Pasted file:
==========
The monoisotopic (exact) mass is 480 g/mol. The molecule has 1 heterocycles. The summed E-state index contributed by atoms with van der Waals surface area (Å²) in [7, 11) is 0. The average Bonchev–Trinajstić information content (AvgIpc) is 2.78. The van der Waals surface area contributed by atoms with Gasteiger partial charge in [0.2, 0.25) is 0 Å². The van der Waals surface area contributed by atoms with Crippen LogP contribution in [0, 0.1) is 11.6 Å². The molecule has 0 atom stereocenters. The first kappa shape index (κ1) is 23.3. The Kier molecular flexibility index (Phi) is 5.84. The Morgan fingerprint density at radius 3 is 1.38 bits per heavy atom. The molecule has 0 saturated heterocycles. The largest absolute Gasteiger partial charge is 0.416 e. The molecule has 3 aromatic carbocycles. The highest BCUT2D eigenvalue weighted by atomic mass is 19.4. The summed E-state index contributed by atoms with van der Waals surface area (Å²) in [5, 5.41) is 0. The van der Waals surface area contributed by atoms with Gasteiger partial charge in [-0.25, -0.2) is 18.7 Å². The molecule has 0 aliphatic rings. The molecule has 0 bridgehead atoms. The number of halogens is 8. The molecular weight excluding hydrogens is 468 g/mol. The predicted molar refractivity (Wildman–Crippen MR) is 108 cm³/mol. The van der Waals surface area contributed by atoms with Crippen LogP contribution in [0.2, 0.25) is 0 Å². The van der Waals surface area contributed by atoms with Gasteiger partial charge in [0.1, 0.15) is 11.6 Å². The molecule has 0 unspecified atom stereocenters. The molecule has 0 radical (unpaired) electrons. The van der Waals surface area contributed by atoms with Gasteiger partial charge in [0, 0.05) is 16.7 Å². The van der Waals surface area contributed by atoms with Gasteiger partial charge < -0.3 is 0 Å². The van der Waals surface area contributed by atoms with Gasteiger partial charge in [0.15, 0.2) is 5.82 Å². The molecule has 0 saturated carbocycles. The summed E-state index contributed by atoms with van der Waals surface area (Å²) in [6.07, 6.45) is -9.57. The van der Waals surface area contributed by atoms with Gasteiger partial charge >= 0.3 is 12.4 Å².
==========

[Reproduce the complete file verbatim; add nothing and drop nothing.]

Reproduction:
The monoisotopic (exact) mass is 480 g/mol. The molecule has 1 heterocycles. The summed E-state index contributed by atoms with van der Waals surface area (Å²) in [7, 11) is 0. The average Bonchev–Trinajstić information content (AvgIpc) is 2.78. The van der Waals surface area contributed by atoms with Gasteiger partial charge in [0.2, 0.25) is 0 Å². The van der Waals surface area contributed by atoms with Crippen LogP contribution in [0, 0.1) is 11.6 Å². The molecule has 0 atom stereocenters. The first kappa shape index (κ1) is 23.3. The Kier molecular flexibility index (Phi) is 5.84. The Morgan fingerprint density at radius 3 is 1.38 bits per heavy atom. The molecule has 0 saturated heterocycles. The largest absolute Gasteiger partial charge is 0.416 e. The molecule has 3 aromatic carbocycles. The highest BCUT2D eigenvalue weighted by atomic mass is 19.4. The summed E-state index contributed by atoms with van der Waals surface area (Å²) in [5, 5.41) is 0. The van der Waals surface area contributed by atoms with Gasteiger partial charge in [-0.25, -0.2) is 18.7 Å². The molecule has 0 aliphatic rings. The molecule has 0 bridgehead atoms. The number of halogens is 8. The molecular weight excluding hydrogens is 468 g/mol. The predicted molar refractivity (Wildman–Crippen MR) is 108 cm³/mol. The van der Waals surface area contributed by atoms with Crippen LogP contribution in [0.2, 0.25) is 0 Å². The van der Waals surface area contributed by atoms with Gasteiger partial charge in [0.1, 0.15) is 11.6 Å². The molecule has 0 unspecified atom stereocenters. The molecule has 0 radical (unpaired) electrons. The van der Waals surface area contributed by atoms with Gasteiger partial charge in [0, 0.05) is 16.7 Å². The van der Waals surface area contributed by atoms with Gasteiger partial charge < -0.3 is 0 Å². The van der Waals surface area contributed by atoms with Gasteiger partial charge in [0.15, 0.2) is 5.82 Å². The molecule has 0 saturated carbocycles. The summed E-state index contributed by atoms with van der Waals surface area (Å²) in [6.07, 6.45) is -9.57. The van der Waals surface area contributed by atoms with Gasteiger partial charge >= 0.3 is 12.4 Å².